Research for earthquake early warning system
Scientists are calling on the public to become ‘citizen seismologists’ in an effort to determine whether an earthquake early warning system would be feasible.
The group of scientists, led by the Joint Centre for Disaster Research at Massey University, are sourcing a number of low-cost seismometers and working with a number of communities to see if they would be willing to become part of the research project.
Lead researcher Raj Prasanna says there is currently no earthquake early warning system in New Zealand.
“The sensors would be installed in community owned buildings to generate appropriate warning solutions for members of the community.
“The warning may only be 10 seconds, but it will give people time to take the safety action of “drop, cover, and hold.”
The sensors would be internet-based, and would be configured as a network of sensors to test different detection algorithms.
Last year EQC research by Dr Julia Becker from Massey University found that there was strong interest in an early warning earthquake system for New Zealand, however our country may not have the financial resources of some other countries, like Japan, to replicate their state-of-the-art systems.
“That is why we have been looking into low-cost options that people could possibly acquire in the future, complementing the existing GeoNet seismic sensor network that currently provides vital earthquake related information immediately after an earthquake occurs,” says Raj.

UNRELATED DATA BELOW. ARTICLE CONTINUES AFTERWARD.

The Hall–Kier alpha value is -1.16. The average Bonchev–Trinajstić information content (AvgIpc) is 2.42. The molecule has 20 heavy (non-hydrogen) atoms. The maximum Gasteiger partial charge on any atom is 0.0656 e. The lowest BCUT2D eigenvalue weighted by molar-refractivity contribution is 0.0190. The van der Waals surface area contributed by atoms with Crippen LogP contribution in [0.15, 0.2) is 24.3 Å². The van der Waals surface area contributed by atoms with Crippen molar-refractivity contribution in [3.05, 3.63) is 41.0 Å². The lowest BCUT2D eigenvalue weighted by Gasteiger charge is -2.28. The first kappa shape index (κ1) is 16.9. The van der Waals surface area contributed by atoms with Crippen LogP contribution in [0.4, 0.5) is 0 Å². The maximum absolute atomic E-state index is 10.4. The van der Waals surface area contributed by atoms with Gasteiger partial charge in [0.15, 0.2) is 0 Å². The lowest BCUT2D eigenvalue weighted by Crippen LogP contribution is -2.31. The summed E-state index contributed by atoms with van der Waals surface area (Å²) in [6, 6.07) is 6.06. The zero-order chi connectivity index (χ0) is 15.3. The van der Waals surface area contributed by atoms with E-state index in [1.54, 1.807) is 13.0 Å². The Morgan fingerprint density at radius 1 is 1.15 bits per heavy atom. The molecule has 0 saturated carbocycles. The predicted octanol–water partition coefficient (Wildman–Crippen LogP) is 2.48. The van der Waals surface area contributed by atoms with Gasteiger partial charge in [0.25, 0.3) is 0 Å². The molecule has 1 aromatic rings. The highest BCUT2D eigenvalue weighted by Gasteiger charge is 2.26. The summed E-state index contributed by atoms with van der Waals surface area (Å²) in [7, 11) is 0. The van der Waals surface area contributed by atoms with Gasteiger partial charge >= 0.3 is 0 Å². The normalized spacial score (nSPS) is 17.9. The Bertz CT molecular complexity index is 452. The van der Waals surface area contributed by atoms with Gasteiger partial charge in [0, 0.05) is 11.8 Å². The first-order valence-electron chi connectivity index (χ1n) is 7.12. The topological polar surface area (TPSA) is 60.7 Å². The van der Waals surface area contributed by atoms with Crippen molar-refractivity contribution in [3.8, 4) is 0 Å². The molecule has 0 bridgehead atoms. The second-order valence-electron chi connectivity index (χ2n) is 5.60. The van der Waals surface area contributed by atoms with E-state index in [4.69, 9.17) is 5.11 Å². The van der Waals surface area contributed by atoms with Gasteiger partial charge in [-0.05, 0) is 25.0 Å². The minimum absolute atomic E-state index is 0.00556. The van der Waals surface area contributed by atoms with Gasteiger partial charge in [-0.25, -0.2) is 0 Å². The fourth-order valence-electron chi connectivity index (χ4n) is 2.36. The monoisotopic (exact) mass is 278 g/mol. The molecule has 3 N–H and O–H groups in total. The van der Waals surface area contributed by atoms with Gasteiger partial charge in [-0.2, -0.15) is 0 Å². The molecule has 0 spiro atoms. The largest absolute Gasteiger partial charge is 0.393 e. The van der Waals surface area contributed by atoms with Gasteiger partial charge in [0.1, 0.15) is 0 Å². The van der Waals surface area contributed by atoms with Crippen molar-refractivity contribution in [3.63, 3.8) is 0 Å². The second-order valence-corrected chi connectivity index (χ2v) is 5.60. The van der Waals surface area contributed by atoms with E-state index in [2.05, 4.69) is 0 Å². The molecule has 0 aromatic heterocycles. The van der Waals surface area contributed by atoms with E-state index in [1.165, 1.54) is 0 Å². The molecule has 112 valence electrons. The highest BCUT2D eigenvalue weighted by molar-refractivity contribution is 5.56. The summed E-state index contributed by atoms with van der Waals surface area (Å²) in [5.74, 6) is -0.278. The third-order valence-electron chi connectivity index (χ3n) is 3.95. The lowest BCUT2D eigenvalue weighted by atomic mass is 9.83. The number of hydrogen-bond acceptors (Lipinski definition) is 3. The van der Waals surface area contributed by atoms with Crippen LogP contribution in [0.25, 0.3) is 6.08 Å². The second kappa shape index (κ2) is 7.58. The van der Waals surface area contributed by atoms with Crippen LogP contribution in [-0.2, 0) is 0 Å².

He explains that his team has been testing a number of off-the-shelf low-cost sensors in the laboratory setting and hope to start installing approximately 20-25 of the sensors in the middle of the year to conduct field trials.
Raj says the workshops are vital to finding out what the public want.
“For example, do people want a warning for every earthquake or only the big ones? We also want their feedback on how much members of the community would be willing to spend on a sensor and if people would be willing to get one in their homes.”
Once installed, if a large earthquake takes down some part of the communication infrastructure, the sensor network would automatically adapt and find ways to reconnect with the remaining sensors in operation if power can still be accessed.